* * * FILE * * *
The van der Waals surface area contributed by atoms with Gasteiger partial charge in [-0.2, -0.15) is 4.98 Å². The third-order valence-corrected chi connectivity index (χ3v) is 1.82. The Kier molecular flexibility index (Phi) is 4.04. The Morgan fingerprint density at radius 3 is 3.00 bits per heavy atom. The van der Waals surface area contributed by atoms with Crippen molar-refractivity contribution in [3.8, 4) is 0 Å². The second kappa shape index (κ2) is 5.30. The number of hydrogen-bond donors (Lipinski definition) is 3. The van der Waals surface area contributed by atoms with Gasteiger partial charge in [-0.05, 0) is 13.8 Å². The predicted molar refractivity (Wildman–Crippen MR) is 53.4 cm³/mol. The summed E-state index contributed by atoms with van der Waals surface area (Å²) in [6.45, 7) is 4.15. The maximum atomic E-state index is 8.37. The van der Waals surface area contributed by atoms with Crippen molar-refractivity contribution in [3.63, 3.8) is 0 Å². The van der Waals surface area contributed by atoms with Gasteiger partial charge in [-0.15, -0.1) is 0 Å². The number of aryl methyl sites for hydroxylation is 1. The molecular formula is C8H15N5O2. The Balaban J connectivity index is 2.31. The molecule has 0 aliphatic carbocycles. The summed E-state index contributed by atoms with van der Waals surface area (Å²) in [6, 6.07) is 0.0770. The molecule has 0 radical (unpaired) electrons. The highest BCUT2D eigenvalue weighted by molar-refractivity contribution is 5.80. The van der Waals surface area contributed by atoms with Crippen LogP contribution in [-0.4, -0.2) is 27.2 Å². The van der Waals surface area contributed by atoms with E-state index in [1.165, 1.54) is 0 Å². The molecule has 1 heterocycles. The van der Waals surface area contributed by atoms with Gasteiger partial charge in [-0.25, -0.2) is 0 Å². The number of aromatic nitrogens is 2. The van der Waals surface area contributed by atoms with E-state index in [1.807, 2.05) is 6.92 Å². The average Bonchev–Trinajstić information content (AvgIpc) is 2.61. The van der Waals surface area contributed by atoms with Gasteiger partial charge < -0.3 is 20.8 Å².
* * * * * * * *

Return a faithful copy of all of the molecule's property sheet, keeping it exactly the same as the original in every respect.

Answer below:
The van der Waals surface area contributed by atoms with Gasteiger partial charge in [-0.2, -0.15) is 4.98 Å². The third-order valence-corrected chi connectivity index (χ3v) is 1.82. The Kier molecular flexibility index (Phi) is 4.04. The Morgan fingerprint density at radius 3 is 3.00 bits per heavy atom. The van der Waals surface area contributed by atoms with Crippen molar-refractivity contribution in [3.8, 4) is 0 Å². The second kappa shape index (κ2) is 5.30. The number of hydrogen-bond donors (Lipinski definition) is 3. The van der Waals surface area contributed by atoms with Gasteiger partial charge in [-0.05, 0) is 13.8 Å². The predicted molar refractivity (Wildman–Crippen MR) is 53.4 cm³/mol. The summed E-state index contributed by atoms with van der Waals surface area (Å²) in [6.45, 7) is 4.15. The maximum atomic E-state index is 8.37. The van der Waals surface area contributed by atoms with Crippen molar-refractivity contribution in [3.63, 3.8) is 0 Å². The van der Waals surface area contributed by atoms with Gasteiger partial charge in [-0.15, -0.1) is 0 Å². The number of aryl methyl sites for hydroxylation is 1. The molecular formula is C8H15N5O2. The Balaban J connectivity index is 2.31. The molecule has 0 aliphatic carbocycles. The summed E-state index contributed by atoms with van der Waals surface area (Å²) in [6, 6.07) is 0.0770. The molecule has 0 radical (unpaired) electrons. The highest BCUT2D eigenvalue weighted by molar-refractivity contribution is 5.80. The van der Waals surface area contributed by atoms with Crippen LogP contribution in [-0.4, -0.2) is 27.2 Å². The van der Waals surface area contributed by atoms with E-state index in [1.165, 1.54) is 0 Å². The molecule has 1 heterocycles. The van der Waals surface area contributed by atoms with Gasteiger partial charge in [-0.25, -0.2) is 0 Å². The number of aromatic nitrogens is 2. The van der Waals surface area contributed by atoms with E-state index in [1.807, 2.05) is 6.92 Å². The average Bonchev–Trinajstić information content (AvgIpc) is 2.61. The van der Waals surface area contributed by atoms with Gasteiger partial charge < -0.3 is 20.8 Å².